The Utah Expungement Act provides a clear path for individuals to eliminate their former convictions.
Salt Lake City, UT (PRWEB) March 31, 2010
RecordGone.com, a DBA of Higbee and Associates, today praised the passage of Utah House Bill 21, known as the Utah Expungement Act. The new law, which was signed by Governor Gary Herbert on March 29, gives Utah one of the fairest and forward thinking expungement laws in the country.
“The new Utah Expungement Act made many positive improvements over the previous law, including some important things most states fail to do,” said attorney Mathew K. Higbee, president of a national law firm that specializes in expungement. “The new law allows the waiting period to start tolling before all fines have been paid, but requires fines to be paid before expungement is granted. This small, but very smart change will make a big difference for people with low incomes who may take longer to pay their fines. It will allow them to clear their record and start becoming more productive sooner.”
“The law also allows judges to treat multiple offenses as one criminal episode for purposes of determining eligibility for expungement. For instance, this change will allow a judge to grant relief to someone who, while under the instance of drugs, committed multiple offenses over a few days or in difference counties. The previous law would have required a judge to treat each occurrence as separate, which resulted in many rehabilitated people being denied expungement.”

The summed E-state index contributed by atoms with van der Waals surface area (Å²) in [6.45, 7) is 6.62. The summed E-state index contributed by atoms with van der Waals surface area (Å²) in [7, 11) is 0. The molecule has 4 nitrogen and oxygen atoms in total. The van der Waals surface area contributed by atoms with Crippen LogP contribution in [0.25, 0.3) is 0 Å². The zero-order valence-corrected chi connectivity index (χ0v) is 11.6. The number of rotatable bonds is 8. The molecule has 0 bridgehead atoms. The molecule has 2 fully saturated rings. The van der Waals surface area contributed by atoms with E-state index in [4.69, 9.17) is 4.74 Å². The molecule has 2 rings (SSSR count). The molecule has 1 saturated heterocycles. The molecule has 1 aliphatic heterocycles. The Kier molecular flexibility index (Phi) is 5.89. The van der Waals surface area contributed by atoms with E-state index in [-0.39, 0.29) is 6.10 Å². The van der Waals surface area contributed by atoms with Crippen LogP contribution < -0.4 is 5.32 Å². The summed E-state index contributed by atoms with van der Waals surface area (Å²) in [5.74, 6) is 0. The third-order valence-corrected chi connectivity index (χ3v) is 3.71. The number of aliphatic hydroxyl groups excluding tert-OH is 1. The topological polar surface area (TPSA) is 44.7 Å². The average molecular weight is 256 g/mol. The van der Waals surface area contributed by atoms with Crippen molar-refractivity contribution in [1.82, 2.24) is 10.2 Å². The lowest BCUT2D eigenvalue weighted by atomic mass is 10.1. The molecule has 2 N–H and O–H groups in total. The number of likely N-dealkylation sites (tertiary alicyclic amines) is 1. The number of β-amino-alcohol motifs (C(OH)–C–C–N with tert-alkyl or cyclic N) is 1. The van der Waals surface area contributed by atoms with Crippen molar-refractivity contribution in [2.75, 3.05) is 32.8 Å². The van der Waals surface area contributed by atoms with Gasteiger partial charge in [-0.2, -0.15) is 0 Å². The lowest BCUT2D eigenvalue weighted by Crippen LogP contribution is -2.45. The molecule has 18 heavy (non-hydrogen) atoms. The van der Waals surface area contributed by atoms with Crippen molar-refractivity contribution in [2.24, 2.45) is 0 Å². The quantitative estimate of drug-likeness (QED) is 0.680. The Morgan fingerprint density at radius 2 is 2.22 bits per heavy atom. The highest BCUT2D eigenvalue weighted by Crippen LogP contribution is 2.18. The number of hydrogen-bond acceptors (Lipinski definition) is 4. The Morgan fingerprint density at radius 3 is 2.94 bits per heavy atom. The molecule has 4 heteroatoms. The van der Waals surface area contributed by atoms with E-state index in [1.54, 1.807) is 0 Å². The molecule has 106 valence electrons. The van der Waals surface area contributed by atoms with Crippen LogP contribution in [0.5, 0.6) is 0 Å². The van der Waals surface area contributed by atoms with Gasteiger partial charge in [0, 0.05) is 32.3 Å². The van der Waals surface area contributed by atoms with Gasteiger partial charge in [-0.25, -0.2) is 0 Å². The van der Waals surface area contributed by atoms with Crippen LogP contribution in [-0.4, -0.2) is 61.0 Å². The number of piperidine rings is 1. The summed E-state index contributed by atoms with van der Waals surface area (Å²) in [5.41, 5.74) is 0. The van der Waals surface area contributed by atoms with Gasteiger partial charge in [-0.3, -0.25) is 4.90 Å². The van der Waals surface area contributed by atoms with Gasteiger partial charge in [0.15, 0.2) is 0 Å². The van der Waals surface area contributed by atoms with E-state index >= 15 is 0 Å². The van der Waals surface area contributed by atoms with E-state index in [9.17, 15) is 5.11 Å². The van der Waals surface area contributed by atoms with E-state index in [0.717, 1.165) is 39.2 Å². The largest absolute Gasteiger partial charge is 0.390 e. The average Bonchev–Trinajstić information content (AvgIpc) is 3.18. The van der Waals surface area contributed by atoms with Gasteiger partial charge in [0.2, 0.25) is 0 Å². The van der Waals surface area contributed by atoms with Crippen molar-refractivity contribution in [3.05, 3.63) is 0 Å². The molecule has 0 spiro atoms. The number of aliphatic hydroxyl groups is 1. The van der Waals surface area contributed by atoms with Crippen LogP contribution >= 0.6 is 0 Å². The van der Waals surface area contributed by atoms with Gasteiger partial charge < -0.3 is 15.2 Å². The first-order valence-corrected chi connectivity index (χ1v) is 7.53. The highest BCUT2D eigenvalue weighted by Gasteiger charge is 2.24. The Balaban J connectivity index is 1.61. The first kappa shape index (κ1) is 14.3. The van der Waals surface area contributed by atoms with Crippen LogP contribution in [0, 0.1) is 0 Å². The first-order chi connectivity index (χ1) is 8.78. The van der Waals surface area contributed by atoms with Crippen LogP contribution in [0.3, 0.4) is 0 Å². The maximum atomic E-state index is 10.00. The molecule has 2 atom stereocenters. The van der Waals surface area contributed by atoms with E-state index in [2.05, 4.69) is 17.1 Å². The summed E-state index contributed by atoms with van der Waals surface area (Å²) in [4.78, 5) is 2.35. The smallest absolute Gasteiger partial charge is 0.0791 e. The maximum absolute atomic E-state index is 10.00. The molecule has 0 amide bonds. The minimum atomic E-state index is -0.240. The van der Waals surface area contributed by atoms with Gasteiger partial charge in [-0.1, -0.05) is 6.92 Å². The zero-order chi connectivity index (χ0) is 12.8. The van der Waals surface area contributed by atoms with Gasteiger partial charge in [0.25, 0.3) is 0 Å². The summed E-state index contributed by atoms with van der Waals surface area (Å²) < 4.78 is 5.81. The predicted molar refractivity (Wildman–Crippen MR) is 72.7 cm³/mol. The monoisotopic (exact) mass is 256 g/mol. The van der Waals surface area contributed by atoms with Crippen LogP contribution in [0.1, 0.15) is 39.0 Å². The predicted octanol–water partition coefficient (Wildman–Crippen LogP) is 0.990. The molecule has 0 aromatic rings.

Higbee added, “The Utah Expungement Act provides a clear path for individuals to eliminate their former convictions. Once expunged, people have a fresh start to further their education, gain employment and contribute to society.”
RecordGone.com is a national law firm with offices in 10 states, including Utah. Anyone can receive a free consultation from an attorney and see if they are eligible for expungement under the new law by visiting http://www.recordgone.com or calling 877-573-7273.
For more information about criminal record expungement, visit http://www.recordgone.com.
Mathew K. Higbee, Esq.